There are several games about combat between spaceships out there. Perhaps surprisingly, none have been wildly successful, but a great variety exists nonetheless. Speaking in broad terms, these games and their players can be divided in two categories: Those just looking for a little fun blowing up the Death Star and those looking for realism.
For a number of reasons, realism isn't such a hot item in Hollywood portrayals of space combat (or their portrayal of pretty much anything else), which leads to the popular image of space combat being something like WWII battleships in space. Consequently, most of the rulesets out there try to capture the silver screen feel.
But a vocal subgroup of space miniatures gamers is looking for more realism, and realism in this context usually means more realistic movement system (these same people typically accept lasers, particle beams and FTL at face value).
One manifestation of this quest for realism is the 3-D movement system, in various incarnations. Sort of obvious, but actually of less use than in traditional air warfare games. But we'll ignore that for now and concentrate on the other big thing in space combat realism.
Namely, vector movement. The attempt to apply Newtonian physics to space games (as if they somehow did not apply to movement anywhere else). Vector movement, ah, the ultimate in realism, elevating space games to a completely new level, a veritable nirvana of frictionless gaming...
Except that I'm not too thrilled about it.
Because I didn't sleep through High School Physics.
What we're talking about is Newton's three laws of motion. As the point I'm about to make is about High School Physics, I'm ignoring a lot of stuff here to present a very simplistic model.
The first law states that an object in motion continues in motion unless force is applied. As there is virtually no drag (read: external force slowing movement) in space, in practical gaming terms this means that speed builds up.
The second law states that force equals mass times acceleration. The important bit here is that force maintains acceleration, not velocity - a radical departure from classical Greek thinking, but in practical gaming terms it means the same thing as the first law.
The third law is actually the one that makes rocket engines and therefore space travel as we currently know it possible. Consequently, it is ignored by pretty much all game systems. So shall we, for the time being.
Does this directly relate to gaming? Not really. What we are really interested in are two basic formulas of kinematics.
Velocity under constant acceleration: current velocity equals initial velocity plus acceleration times the time spent accelerating. Or
v = v0 + a * t
Simple enough. However, enter the realm of higher mathematics with this one:
Distance traveled under constant acceleration equals initial velocity times time traveled plus one half acceleration times time squared. Or
d = v0 * t + 0.5 * a * t^2
That's it. Simple really, isn't it? Let's see how certain game systems handle this.
The space combat system of the ill-fated Renegade Legion line originally published by FASA, then by Crunchy Frog, then FASA again and now probably no one... but the nice armor system was resurrected in Crimson Skies, except the original boardgame version of that is out of print too...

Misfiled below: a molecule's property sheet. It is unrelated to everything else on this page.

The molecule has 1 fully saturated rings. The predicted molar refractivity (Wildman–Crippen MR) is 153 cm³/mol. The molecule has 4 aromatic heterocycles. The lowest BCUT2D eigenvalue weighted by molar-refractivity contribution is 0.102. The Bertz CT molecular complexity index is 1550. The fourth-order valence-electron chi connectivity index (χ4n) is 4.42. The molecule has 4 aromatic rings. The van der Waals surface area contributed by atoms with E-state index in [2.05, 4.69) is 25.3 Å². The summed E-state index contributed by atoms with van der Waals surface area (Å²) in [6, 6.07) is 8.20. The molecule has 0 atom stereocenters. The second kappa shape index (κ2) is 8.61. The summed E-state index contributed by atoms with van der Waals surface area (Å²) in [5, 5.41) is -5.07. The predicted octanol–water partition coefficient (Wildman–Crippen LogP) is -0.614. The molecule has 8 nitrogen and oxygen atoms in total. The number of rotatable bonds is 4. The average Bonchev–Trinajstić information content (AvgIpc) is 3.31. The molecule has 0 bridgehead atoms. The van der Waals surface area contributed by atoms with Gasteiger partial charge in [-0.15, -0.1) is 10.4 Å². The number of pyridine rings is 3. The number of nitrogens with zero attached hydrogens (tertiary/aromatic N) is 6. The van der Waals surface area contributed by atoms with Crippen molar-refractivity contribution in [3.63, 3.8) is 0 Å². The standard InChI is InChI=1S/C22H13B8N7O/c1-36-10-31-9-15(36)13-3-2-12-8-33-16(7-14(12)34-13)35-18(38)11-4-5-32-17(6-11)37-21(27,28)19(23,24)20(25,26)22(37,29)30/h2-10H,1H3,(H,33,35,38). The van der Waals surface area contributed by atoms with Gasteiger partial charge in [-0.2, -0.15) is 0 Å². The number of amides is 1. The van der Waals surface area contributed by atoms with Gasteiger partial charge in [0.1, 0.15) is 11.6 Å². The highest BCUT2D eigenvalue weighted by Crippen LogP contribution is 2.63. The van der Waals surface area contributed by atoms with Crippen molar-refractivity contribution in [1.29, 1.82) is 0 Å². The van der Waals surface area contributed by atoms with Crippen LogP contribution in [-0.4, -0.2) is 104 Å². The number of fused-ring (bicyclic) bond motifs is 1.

As typical, the vanilla movement system is pure Hollywood, but optional rules exist for vector movement. The game is played on a hex map, which makes turning somewhat granular.
Originally known as ΔV, published in 2003 by Ad Astra Games. It is designed from ground up to be a vector game unlike most of the competition. However, Attack Vector also uses hexes, which introduces a certain amount of granularity.
The results here are based on a pre-publication version of ΔV, which the publisher was kind enough to send me.
When Full Thrust was originally published by Ground Zero Games, it was firmly in the Hollywood realm, and quite rightly so. But after demands from fans and a couple of unofficial variant systems on the web, an optional vector movement system was published in Fleet Book 1.
As a pure tabletop game, Full Thrust does not suffer from granularity quite to the same degree as hex-based systems.
We'll take three simple test cases and see how each of these rules handles it, and what results you would get if you applied your knowledge of High School Physics to the same problem.
The basic unit of time is one game turn. This makes the calculations even easier without really compromising anything - we are talking in somewhat abstract terms here anyway.
All test results are based on the rules as printed. Errata, FAQs, Internet discussions etc. that do not come with the rulebook when picked up from a random game store shelf are not considered.
A note to algebra purists: The following calculations are presented in a slightly informal way with many of the variables replaced by specific numbers. This is done to make this easier to understand for general audiences, not to imply that the cases aren't general in nature.
Let's start with a simple one-dimensional case. Yes, you heard me right, 1-D. Just constant acceleration of one unit for a couple of turns. We are interested in three things:
|Game Turn||Variable||Game System|
|Interceptor||Attack Vector||Full Thrust||High School Physics|
Note: Attack Vector numbers halved for this chart.
See below for an explanation.
As you can see, all systems model current velocity just fine. However, looking at distance traveled during each game turn and the total distance traveled, we are beginning to see differences.
The Attack Vector numbers look a bit funny until you realize each hex is actually half a unit, a necessary tweak to show half-unit movement on a discrete hexmap. Then it all clicks into place and the numbers are actually exactly correct. Attack Vector numbers are halved in the chart for comparison purposes.
But in case of Full Thrust and Interceptor, the problem is systematic and cumulating.